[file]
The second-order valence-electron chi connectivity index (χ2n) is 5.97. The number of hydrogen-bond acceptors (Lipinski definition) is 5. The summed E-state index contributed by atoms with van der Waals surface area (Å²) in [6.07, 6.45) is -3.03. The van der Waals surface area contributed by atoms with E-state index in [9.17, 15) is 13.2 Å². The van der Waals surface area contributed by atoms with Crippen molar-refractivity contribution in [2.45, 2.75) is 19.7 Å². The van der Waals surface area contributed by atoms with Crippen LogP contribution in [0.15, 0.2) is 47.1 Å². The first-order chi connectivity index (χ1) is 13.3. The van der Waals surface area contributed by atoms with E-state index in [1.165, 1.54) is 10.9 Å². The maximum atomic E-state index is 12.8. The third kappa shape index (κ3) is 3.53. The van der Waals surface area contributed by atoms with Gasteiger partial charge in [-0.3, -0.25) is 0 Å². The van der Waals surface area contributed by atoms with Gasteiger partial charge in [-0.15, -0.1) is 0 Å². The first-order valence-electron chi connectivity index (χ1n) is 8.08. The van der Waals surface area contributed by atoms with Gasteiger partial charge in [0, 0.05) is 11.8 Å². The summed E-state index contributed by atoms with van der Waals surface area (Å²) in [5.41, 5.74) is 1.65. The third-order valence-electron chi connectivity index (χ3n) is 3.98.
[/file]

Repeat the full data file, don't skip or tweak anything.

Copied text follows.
The second-order valence-electron chi connectivity index (χ2n) is 5.97. The number of hydrogen-bond acceptors (Lipinski definition) is 5. The summed E-state index contributed by atoms with van der Waals surface area (Å²) in [6.07, 6.45) is -3.03. The van der Waals surface area contributed by atoms with E-state index in [9.17, 15) is 13.2 Å². The van der Waals surface area contributed by atoms with Crippen molar-refractivity contribution in [2.45, 2.75) is 19.7 Å². The van der Waals surface area contributed by atoms with Crippen LogP contribution in [0.15, 0.2) is 47.1 Å². The first-order chi connectivity index (χ1) is 13.3. The van der Waals surface area contributed by atoms with E-state index in [1.165, 1.54) is 10.9 Å². The maximum atomic E-state index is 12.8. The third kappa shape index (κ3) is 3.53. The van der Waals surface area contributed by atoms with Gasteiger partial charge in [-0.3, -0.25) is 0 Å². The van der Waals surface area contributed by atoms with Gasteiger partial charge in [-0.15, -0.1) is 0 Å². The first-order valence-electron chi connectivity index (χ1n) is 8.08. The van der Waals surface area contributed by atoms with Gasteiger partial charge in [0, 0.05) is 11.8 Å². The summed E-state index contributed by atoms with van der Waals surface area (Å²) in [5.41, 5.74) is 1.65. The third-order valence-electron chi connectivity index (χ3n) is 3.98.